Capital Markets: Challenges and Developments

What are AT-1 Bonds?


From UPSC perspective, the following things are important :

Prelims level: AT-1 Bond

Mains level: NA

Central Idea

  • Subscription Disappointment: State Bank of India (SBI)’s additional tier-1 (AT-1) bond issue saw a very low response from investors, raising ₹3,101 crore against an issue size of ₹10,000 crore.
  • Market Sentiment Impact: The lackluster response is expected to dampen market sentiment and make fundraising more challenging for other PSU banks, potentially leading to delays in their fundraising plans.

What are AT1 Bonds?

  • Definition: AT-1 bonds, or Additional Tier-1 bonds, are unsecured, perpetual bonds issued by banks to strengthen their core capital base in compliance with Basel-III norms.
  • Complex Hybrid Instruments: AT-1 bonds are complex instruments suited for institutions and knowledgeable investors who can analyze their terms and determine if the higher rates compensate for the higher risks involved.
  • Face Value: Each AT-1 bond typically carries a face value of ₹10 lakh.
  • Acquisition Routes: Retail investors can acquire these bonds through initial private placement offers by banks or by purchasing already-traded AT-1 bonds in the secondary market based on broker recommendations.

Key Features and Importance of AT1 Bonds

  • Perpetual Nature: AT-1 bonds do not have a maturity date. Instead, they include call options that allow banks to redeem them after a specific period, usually five or ten years. Banks can choose to pay only interest indefinitely without redeeming the bonds.
  • Flexibility in Interest Payments: Banks issuing AT-1 bonds can skip interest payouts or even reduce the bonds’ face value if their capital ratios fall below certain thresholds specified in the offer terms.
  • Regulatory Intervention: If a bank faces financial distress, the RBI has the authority to ask the bank to cancel its outstanding AT-1 bonds without consulting the investors.

Back2Basics: Basel Norms

  • Basel is a city in Switzerland and the headquarters of the Bureau of International Settlement (BIS).
  • The BIS fosters cooperation among central banks to achieve financial stability and common standards of banking regulations.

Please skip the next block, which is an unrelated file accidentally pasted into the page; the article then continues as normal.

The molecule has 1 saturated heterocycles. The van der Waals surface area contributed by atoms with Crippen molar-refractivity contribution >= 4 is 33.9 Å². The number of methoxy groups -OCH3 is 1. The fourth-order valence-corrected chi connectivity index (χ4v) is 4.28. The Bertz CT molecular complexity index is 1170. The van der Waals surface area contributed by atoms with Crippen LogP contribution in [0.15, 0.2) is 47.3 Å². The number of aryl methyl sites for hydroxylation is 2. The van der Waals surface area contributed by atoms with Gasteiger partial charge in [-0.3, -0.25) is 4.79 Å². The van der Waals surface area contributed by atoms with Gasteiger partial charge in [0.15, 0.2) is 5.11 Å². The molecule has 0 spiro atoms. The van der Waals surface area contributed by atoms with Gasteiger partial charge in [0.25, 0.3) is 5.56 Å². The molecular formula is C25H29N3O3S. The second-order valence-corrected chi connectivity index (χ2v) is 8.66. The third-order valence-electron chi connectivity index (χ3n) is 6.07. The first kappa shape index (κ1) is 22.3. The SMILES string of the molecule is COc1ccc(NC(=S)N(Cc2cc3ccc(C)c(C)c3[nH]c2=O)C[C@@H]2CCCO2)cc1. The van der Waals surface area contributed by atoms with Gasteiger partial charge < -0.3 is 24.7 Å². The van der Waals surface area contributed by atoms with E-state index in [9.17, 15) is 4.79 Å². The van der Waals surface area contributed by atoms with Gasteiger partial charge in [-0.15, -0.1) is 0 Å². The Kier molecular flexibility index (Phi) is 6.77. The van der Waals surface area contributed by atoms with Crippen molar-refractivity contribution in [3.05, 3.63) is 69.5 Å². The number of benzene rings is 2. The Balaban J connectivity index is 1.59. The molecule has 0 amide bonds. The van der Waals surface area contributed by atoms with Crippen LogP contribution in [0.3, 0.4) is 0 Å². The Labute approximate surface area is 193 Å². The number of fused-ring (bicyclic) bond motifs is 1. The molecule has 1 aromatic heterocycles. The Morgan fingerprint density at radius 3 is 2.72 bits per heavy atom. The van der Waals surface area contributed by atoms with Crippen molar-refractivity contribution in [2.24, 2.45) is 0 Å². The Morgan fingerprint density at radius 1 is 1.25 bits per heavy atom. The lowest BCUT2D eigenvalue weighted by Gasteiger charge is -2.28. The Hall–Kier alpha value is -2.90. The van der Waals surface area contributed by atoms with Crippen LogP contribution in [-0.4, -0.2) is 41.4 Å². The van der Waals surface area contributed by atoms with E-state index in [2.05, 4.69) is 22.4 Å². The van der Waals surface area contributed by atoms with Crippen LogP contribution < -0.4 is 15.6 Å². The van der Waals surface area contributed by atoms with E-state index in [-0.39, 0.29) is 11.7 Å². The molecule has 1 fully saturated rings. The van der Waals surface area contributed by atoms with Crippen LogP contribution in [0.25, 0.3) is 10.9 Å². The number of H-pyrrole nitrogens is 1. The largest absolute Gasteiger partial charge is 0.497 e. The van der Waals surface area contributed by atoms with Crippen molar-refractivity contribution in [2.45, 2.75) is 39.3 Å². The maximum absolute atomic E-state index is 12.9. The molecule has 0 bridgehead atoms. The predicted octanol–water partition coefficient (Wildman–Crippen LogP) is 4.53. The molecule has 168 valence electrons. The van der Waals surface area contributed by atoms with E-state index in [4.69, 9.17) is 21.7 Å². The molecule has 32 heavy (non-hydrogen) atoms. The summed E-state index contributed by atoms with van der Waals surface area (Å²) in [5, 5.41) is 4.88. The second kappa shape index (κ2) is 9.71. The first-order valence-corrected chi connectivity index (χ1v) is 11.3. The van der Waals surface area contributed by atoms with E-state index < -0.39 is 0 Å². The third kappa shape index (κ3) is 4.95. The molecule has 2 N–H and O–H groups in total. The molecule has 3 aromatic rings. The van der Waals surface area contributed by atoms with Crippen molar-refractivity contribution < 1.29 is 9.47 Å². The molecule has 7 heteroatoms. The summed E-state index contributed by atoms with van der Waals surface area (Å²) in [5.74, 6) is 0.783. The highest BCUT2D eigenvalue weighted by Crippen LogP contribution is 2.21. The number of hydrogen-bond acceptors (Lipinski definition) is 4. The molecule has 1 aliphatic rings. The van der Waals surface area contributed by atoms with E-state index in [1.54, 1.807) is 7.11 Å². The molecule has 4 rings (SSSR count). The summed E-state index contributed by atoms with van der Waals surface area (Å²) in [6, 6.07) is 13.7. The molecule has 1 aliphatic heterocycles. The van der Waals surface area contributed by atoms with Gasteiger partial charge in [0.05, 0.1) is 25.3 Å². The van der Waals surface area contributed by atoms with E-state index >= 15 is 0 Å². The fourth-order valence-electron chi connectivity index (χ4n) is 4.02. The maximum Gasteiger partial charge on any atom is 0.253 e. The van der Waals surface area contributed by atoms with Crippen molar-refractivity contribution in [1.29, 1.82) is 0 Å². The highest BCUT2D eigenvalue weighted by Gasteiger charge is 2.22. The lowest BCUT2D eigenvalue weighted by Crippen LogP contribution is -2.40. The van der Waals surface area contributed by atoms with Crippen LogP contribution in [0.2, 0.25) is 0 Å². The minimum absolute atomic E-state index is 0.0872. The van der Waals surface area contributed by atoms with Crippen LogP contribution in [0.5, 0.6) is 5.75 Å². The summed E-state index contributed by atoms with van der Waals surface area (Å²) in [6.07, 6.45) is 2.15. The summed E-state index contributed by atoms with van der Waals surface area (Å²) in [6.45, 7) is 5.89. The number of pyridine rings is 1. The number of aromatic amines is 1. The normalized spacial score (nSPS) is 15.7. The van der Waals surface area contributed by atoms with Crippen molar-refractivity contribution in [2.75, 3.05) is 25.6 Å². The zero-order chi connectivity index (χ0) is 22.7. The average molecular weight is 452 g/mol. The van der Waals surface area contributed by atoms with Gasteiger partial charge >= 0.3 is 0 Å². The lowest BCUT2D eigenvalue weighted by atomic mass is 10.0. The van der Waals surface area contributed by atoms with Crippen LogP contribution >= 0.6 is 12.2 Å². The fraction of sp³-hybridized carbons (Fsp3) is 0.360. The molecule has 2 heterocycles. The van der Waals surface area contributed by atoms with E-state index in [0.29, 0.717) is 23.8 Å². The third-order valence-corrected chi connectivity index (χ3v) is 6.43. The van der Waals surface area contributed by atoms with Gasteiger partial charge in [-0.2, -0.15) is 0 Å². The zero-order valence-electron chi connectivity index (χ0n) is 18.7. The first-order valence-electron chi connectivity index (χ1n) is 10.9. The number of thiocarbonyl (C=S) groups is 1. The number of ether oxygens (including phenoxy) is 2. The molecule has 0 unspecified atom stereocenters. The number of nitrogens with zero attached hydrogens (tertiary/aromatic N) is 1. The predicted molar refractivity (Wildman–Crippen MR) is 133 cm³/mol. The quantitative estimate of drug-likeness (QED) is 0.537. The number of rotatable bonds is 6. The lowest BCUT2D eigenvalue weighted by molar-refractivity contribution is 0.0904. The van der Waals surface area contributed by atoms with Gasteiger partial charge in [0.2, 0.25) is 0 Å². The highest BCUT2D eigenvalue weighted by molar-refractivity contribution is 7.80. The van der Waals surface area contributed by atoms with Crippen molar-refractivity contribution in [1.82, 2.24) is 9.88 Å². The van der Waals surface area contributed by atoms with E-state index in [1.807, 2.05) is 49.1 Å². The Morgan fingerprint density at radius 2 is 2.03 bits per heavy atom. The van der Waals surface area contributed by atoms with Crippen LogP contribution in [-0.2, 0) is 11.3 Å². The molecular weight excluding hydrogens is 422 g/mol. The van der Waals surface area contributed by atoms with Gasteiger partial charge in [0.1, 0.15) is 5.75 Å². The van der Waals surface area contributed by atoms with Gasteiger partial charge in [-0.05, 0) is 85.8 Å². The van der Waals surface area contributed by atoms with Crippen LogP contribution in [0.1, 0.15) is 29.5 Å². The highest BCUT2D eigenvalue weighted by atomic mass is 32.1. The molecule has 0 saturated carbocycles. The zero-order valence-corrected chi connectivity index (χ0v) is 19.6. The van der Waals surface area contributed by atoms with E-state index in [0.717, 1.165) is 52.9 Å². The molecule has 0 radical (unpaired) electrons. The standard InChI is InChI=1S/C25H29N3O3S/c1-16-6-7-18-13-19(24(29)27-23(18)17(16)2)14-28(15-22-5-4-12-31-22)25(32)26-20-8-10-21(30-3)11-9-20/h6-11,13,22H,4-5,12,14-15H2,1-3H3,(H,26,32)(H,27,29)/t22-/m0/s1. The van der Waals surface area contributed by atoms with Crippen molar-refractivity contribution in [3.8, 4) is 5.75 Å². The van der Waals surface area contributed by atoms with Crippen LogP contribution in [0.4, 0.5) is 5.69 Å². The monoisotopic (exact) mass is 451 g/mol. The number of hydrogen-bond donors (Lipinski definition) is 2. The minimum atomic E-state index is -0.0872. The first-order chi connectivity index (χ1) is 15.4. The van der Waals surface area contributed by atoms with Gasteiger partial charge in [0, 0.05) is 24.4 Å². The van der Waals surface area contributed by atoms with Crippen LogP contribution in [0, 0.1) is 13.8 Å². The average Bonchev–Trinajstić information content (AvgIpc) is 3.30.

• Basel guidelines are broad supervisory standards formulated by the Basel Committee on Banking Supervision (BCBS).
  • The Basel accord is a set of agreements by the BCBS that primarily focuses on risks to banks and the financial system.
  • The purpose of the Basel accord is to ensure that financial institutions maintain sufficient capital to meet obligations and absorb unexpected losses.
  • India has accepted the Basel accords for its banking system.


Basel I Basel II Basel III
Year Introduced 1988 2004 2010
Focus Credit Risk Credit, Market, Operational Risks Capital, Leverage, Funding, Liquidity
Capital Requirement Fixed at 8% of Risk-Weighted Assets (RWA) Minimum Capital Adequacy Requirement of 8% of Risk Assets Strengthening capital requirements
Pillars 1. Capital Adequacy Requirements 2. Supervisory Review 3. Market Discipline
Objective Define capital and risk weights for banks Encourage better risk management and disclosure Promote a more resilient banking system
Implementation in India Adopted in 1999 Yet to be fully implemented March 2019 (postponed to March 2020 due to COVID-19)
Key Parameters Capital: 12.9% capital adequacy ratio, Tier 1 and Tier 2 capital ratios, capital conservation buffer, and counter-cyclical buffer; Leverage: minimum 3% leverage rate; Funding and Liquidity: LCR and NSFR ratios


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